The segregation, especially of Muslim girls, starts post-primary, when their curiosity and zest for learning things new is at its best. Overnight they are pulled out of multi-cultural schools and sent to a campuses where their classmates and schoolmates are from the same faith. They lose out on interacting with classmates from diverse religious and social backgrounds and miss out on the ‘actual learning’ that takes place while interacting, discussing, observing friends in a plural milieu. Sadly the Sameehas and the Fathimas are denied opportunities to understand the cultures and traditions of Saumyas and Stellas, and vice versa. Once these girls are in the faith-exclusive campus, they become a kind of captive learners and seldom get opportunities to pick up diverse cultures and traditions, which is the bedrock of India’s pluralistic heritage. Their understanding of life, religion, culture, and traditions are also curtailed significantly.
As Maulana Wahiduddin Khan, a renowned contemporary Islamic scholar, has rightly pointed out: “The notion of completely separate communal cultural identities has been used as a ploy to keep communities apart from each other and to reduce interaction between them.”
The bar of excellence is also lowered because the campus is predominantly occupied by children of one religion. A good friend of mine, who is a Principal at a Muslim-managed high school and PU collges, which is nearly 75 year old, rues that the performance level has either fallen or remained static because of the fall in number of non-Muslim students over the years “The segregation unknowingly triggers communal and ghetto mindset which goes against the grain of India’s pluralism and democracy,” he had once said.
It is also sad that in their overzealousness to safeguard the identity, Muslim institutions often compromise on quality and tend to hire mediocre teaches and lecturers. There is a greater need to ensure that the people chosen to teach in these centres are chosen on the basis of their capabilities, rather than preference being given to Muslims. One should not lose sight of the fact that there are huge advantages of having a plural faculty.
Muslim organisations and educationists will do a great service to the community in particular and the nation in general by setting up institutions teaching disciplines other than those considered to be ‘prestigious’ (computers, medicine, engineering) There are a whole lot of other disciplines that are very necessary as far as Muslims are concerned: eg. Islamic Studies, Comparative Religions, Media, Social Work and so on. There are very few Muslim institutions (privately-run) doing this. The hard fact is that only a few Muslim students go in for these subjects.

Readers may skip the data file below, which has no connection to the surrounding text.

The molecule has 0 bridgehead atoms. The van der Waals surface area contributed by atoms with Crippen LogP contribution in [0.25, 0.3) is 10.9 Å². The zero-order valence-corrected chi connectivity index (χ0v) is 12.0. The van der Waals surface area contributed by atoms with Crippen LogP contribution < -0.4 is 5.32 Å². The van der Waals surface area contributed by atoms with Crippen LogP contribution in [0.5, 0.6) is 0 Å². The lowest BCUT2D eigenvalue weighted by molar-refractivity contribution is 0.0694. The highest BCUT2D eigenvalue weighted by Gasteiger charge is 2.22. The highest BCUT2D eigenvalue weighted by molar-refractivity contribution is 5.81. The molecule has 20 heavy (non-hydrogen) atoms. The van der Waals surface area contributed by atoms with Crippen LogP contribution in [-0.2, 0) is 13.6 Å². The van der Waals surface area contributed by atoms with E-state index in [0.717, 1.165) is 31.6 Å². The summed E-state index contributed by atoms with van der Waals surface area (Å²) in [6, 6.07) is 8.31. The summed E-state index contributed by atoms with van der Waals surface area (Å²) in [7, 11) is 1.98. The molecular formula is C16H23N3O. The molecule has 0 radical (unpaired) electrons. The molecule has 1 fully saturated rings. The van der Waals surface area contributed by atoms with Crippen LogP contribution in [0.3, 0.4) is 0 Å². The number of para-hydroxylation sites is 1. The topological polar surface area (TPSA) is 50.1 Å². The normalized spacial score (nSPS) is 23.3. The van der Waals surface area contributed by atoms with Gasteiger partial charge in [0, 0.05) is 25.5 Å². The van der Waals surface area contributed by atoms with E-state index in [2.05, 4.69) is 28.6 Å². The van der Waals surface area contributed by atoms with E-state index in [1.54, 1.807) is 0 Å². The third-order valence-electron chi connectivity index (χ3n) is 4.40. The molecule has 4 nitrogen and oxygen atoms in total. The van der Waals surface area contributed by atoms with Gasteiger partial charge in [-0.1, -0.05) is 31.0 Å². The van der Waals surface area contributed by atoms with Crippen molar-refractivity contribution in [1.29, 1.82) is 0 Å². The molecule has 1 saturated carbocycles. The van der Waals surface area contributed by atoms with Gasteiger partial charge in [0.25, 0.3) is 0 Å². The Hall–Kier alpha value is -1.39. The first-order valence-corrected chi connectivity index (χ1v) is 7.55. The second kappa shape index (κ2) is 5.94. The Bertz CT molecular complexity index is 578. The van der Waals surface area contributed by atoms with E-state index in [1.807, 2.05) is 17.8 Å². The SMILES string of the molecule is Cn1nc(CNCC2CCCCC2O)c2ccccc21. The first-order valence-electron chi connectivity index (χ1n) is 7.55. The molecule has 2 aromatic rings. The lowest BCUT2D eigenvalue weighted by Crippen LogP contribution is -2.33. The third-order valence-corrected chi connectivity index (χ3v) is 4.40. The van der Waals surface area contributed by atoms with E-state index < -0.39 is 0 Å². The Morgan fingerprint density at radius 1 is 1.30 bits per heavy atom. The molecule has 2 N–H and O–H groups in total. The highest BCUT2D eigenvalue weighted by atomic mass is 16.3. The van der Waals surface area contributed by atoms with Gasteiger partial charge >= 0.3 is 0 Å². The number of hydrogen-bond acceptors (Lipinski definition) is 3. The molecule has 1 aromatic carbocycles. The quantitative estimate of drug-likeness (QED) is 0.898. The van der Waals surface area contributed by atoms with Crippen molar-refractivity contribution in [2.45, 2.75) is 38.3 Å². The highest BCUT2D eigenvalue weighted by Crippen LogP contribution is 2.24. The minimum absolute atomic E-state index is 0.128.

Muslims do well to remember that they have an equal stake in the welfare of the country as their other religious counterparts. Unfortunately, Muslims seldom take interest in causes that has a bearing on the lives of people across the religious and cultural divides such as corruption, environment, bad roads, lack of sanitation, absence of public health system etc.
It is also equally important for Muslims to realize the importance of strengthening government schools, colleges and anganwadis because private endeavors have their limitations and are mostly confined to urban centres. There are about 65,000 government primary and secondary schools in Karnataka and they predominantly cater to the low and middle-income groups of the society, which is the overwhelming majority among Muslims. Therefore any policy changes in this sector directly affects the future of the Muslim community, but unfortunately Muslim leaders and social organisations take any worthwhile initiative to safeguard the quality and standard of these institutions. The community should to take a cue from the legendary efforts of Harekala Hajabba, who did not only show the world the values of altruism and selfless sacrifice, but the importance of working within the system and reaching the welfare benefits of the government to the people. It is high time that Muslims realized the fact that the future of the community hinges to a great deal on the fate of the 65,000 government schools and they have the largest stake than anyone else to stem the rot and make the system efficient.
The segregation also feeds the existing stereotypical image of Islam and Muslims as a regressive community. Opportunities to clear the misconceptions and prejudices are lost in the absence of co-education and mingling of students from diverse backgrounds. One should not forget the fact that the vast majority of non-Christian students who study in ‘convent’ schools and colleges unconsciously learn Catholicism and imbibe Christian values and when they are out of the campus they continue to be respectful of the Christian faith and people. If Muslim institutions take a cue from their Christian counterparts and throw open their institutions to people from across the religious and social barriers it would help in breaking the stereotypes about Muslims and Islam to a great extent.
- Opening the doors to non-Muslim students and if required going the extra mile to attract them to your campus. Excellence, professionalism and merit sometime help break this barrier.
- Muslim organisations/ philanthropists, who are genuinely concerned about the appalling status of Muslims, will do a huge favour to the community if they do not flaunt the ‘Muslim or Islam’ banner and instead focus on presenting a more robust educational model which can compete with the existing models.
- Today Alighar Muslim University and Jamia MIilia have been looked up to as centres of excellence because they follow the principles of pluralism and secularism.
- Those organisations and people driven by the concern of safeguarding the ‘Islamic identity’ should follow the examples of Christian missionaries and convert their campuses into living examples of Islam’s great tradition of peace, harmony and co-existence.